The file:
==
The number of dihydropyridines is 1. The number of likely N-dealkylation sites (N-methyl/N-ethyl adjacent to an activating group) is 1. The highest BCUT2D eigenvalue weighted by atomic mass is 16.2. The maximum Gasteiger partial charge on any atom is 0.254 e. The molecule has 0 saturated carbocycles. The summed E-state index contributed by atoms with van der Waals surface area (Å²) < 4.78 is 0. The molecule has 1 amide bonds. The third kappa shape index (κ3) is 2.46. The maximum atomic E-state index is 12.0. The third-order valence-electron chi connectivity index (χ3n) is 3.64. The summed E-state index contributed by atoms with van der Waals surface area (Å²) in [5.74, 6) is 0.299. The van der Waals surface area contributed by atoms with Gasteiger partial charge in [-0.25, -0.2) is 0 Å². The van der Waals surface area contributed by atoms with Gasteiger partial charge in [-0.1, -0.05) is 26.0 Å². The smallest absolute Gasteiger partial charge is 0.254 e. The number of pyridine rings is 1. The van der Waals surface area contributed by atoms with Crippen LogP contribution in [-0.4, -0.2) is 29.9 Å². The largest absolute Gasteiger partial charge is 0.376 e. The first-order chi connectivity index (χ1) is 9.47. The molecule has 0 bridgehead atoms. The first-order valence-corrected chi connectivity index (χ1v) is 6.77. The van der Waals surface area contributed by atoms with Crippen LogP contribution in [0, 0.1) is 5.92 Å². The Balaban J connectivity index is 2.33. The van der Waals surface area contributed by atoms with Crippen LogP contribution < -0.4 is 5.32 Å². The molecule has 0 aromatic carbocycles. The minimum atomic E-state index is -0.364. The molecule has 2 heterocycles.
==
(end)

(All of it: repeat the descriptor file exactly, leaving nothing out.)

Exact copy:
The number of dihydropyridines is 1. The number of likely N-dealkylation sites (N-methyl/N-ethyl adjacent to an activating group) is 1. The highest BCUT2D eigenvalue weighted by atomic mass is 16.2. The maximum Gasteiger partial charge on any atom is 0.254 e. The molecule has 0 saturated carbocycles. The summed E-state index contributed by atoms with van der Waals surface area (Å²) < 4.78 is 0. The molecule has 1 amide bonds. The third kappa shape index (κ3) is 2.46. The maximum atomic E-state index is 12.0. The third-order valence-electron chi connectivity index (χ3n) is 3.64. The summed E-state index contributed by atoms with van der Waals surface area (Å²) in [5.74, 6) is 0.299. The van der Waals surface area contributed by atoms with Gasteiger partial charge in [-0.25, -0.2) is 0 Å². The van der Waals surface area contributed by atoms with Gasteiger partial charge in [-0.1, -0.05) is 26.0 Å². The smallest absolute Gasteiger partial charge is 0.254 e. The number of pyridine rings is 1. The van der Waals surface area contributed by atoms with Crippen LogP contribution in [-0.4, -0.2) is 29.9 Å². The largest absolute Gasteiger partial charge is 0.376 e. The first-order chi connectivity index (χ1) is 9.47. The molecule has 0 bridgehead atoms. The first-order valence-corrected chi connectivity index (χ1v) is 6.77. The van der Waals surface area contributed by atoms with Crippen LogP contribution in [0, 0.1) is 5.92 Å². The Balaban J connectivity index is 2.33. The van der Waals surface area contributed by atoms with Crippen LogP contribution < -0.4 is 5.32 Å². The molecule has 0 aromatic carbocycles. The minimum atomic E-state index is -0.364. The molecule has 2 heterocycles.